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WEIBULL MODEL Relaxes assumption of constant hazard ( = shape) = 1 0 < < 1 = 2 Exponential

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WEIBULL MODEL (cont.) Probability of still having influenza at time t, S(t)=e -(t/ ) >0 (shape) >0 (scale) At median time, 0.5=e -(t med / ) t med = (ln(2)) 1/ If r out of n individuals still had symptoms at X days (i.e. end of trial), the proportion of censored individuals can be expressed as: S(t(X)) =r/n=e -(t/ )

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AVAILABLE TRIAL DATA Trt 1 Trt t med X r/n

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WEIBULL MODEL (cont.) Important to calculate E(S(t(X))|t med ) to take account of the correlation between median time (t med ) to alleviation of illness and proportion of participants (r/n) still ill at X days as they are from the same trial dataset. Mean time to event (i.e. statistic of interest) (1+1/ )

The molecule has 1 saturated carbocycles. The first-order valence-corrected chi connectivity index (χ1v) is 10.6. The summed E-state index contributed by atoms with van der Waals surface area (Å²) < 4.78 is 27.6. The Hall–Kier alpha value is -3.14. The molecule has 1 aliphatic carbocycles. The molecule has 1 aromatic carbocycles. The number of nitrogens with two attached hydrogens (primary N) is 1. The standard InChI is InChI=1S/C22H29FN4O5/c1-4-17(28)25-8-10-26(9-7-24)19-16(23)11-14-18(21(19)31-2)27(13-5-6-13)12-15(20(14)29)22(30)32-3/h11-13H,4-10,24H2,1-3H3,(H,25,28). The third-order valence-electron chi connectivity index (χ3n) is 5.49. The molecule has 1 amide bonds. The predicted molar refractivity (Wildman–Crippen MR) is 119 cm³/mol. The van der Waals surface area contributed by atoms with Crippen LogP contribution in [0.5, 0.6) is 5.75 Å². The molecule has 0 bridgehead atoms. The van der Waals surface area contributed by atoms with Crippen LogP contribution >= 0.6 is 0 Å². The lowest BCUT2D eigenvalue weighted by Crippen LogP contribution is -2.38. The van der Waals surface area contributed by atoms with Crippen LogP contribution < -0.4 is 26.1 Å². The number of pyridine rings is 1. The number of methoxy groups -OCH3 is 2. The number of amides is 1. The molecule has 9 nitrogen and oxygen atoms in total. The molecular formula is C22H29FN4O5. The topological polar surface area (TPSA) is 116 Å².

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EVIDENCE SYNTHESIS MODEL Assumptions: Equal treatment effects in each period, jk Baseline hazard during second period same as in first period plus an additional random effect term, j ln( i1 ) = j + jk = ln( i1 ) + ln( (1+1/ 1 )) # i1, flu to fev alleviated ln( i2 ) = j + j + jk # i2, fev to sym alleviated i3 = i1 + i2 = i3 (1+1/ 3 ) # i3, flu to sym alleviated jk ~ Normal(d k, 2 ) # log hazard ratio j ~ Normal(g, V g ) # random effect where i = trial arms, j = trials, k = treatments. Prior distributions specified for d k, g, 2, V g